The issue is the sustainability of musical *originality*, not of music. Music can be replayed indefinitely. Very few people care about music originality other than the copyright-driven part of the music industry and a subset of music composers. If music originality is ever depleted (as opposed to moving on to new tonal systems or something of the sort) those people will be out of a job and the rest of us will not really notice. This is very different from running out of oil, fish in the ocean, lithium, or other important resources, which could be potentially catastrophic if substitutes – and eventually perpetually renewable substitutes – aren’t found in time.

    • Jeffrey Soreff

      Agreed. Musical originality is, though, an interesting surrogate topic for the question of what will eventually happen to innovation in general, a topic that Robin has posted about previously. For what its worth: In domains with exponentially large numbers of possible designs, including music, it is really unclear what the long term rate of discovery of the best designs will look like. Biological evolution also samples an exponentially large, but theoretically finite, design space – yet after hundreds of millions of years, it is still producing new species. To pick the opposite extreme, given a merit function for a binary string which just counts the number of 1s in it, even a rather dumb optimizer can find the all-1 string quickly, even for a trillion bit string – and that ends progress in that particular space.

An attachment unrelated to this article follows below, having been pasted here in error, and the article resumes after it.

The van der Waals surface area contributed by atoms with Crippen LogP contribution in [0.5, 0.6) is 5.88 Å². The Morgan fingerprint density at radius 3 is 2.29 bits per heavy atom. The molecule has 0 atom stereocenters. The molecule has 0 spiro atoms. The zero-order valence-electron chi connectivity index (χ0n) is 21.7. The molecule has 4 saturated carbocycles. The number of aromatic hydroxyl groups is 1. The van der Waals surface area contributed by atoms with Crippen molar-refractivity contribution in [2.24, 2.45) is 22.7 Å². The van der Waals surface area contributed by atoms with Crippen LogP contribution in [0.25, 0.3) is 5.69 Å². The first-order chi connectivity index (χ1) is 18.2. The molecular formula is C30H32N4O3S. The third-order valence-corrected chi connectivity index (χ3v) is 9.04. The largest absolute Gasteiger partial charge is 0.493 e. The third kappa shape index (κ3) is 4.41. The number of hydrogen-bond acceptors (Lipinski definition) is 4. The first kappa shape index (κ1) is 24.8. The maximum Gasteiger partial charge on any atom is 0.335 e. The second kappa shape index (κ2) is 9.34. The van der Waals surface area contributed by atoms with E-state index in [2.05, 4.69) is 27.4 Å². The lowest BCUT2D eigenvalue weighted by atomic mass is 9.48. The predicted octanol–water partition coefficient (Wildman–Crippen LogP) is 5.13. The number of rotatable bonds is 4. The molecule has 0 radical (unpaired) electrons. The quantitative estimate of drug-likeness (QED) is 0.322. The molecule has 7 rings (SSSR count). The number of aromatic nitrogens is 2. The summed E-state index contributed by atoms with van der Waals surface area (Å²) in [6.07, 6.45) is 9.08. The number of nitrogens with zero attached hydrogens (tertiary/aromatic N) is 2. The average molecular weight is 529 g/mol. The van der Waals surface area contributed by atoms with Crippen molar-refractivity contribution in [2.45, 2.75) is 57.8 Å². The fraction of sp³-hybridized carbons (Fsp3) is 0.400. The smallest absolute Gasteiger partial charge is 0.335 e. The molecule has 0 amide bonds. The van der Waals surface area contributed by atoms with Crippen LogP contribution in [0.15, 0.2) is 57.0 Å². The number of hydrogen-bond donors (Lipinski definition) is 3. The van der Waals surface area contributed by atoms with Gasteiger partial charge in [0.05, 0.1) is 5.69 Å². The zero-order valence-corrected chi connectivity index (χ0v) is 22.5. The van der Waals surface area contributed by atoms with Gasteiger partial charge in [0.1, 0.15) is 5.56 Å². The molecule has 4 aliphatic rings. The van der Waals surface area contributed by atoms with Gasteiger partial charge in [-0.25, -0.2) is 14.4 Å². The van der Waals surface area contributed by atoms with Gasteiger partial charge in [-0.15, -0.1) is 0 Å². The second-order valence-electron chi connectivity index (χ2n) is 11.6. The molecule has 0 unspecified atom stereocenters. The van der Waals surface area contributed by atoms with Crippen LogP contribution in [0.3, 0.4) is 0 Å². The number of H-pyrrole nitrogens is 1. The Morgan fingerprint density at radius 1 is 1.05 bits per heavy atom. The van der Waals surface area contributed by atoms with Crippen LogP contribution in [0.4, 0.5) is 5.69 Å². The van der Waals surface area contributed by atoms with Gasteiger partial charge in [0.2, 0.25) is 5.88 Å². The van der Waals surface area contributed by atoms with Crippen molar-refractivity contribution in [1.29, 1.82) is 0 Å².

• I’d tend to disagree with Robin on this one, songs not only lay upon an axis of Originality but also of Quality. If a given piece of music is high in both, its staying power in essentially inexhaustible; take Pink Floyd, Sinead O’Connor, Run DMC, Frank Zappa, and Prince as examples of this. High Quality, Highly Original works that people will continue to listen to so long as they are available.

  • Jeremy Leader

    Around 1983 Spider Robinson wrote a short story called “Melancholy Elephants” about the question of the sustainability of originality (in music and other arts):

    • Jeffrey Soreff

      Thank you! As soon as I read Robin’s post, I remembered that I’d read some story recently on the same topic, but I couldn’t recall where. That was it.

    • You beat me to it.. “Melancholy Elephants” directly addresses the problem, and that of continually extending copyrights. I thought of it halfway through Robin’s post. It also mentions another problem with creativity and copyright that is often overlooked – that of derivative works. In Spider’s story one character points out that “West Side Story” could only be produced because “Romeo and Juliet” was not copyrighted.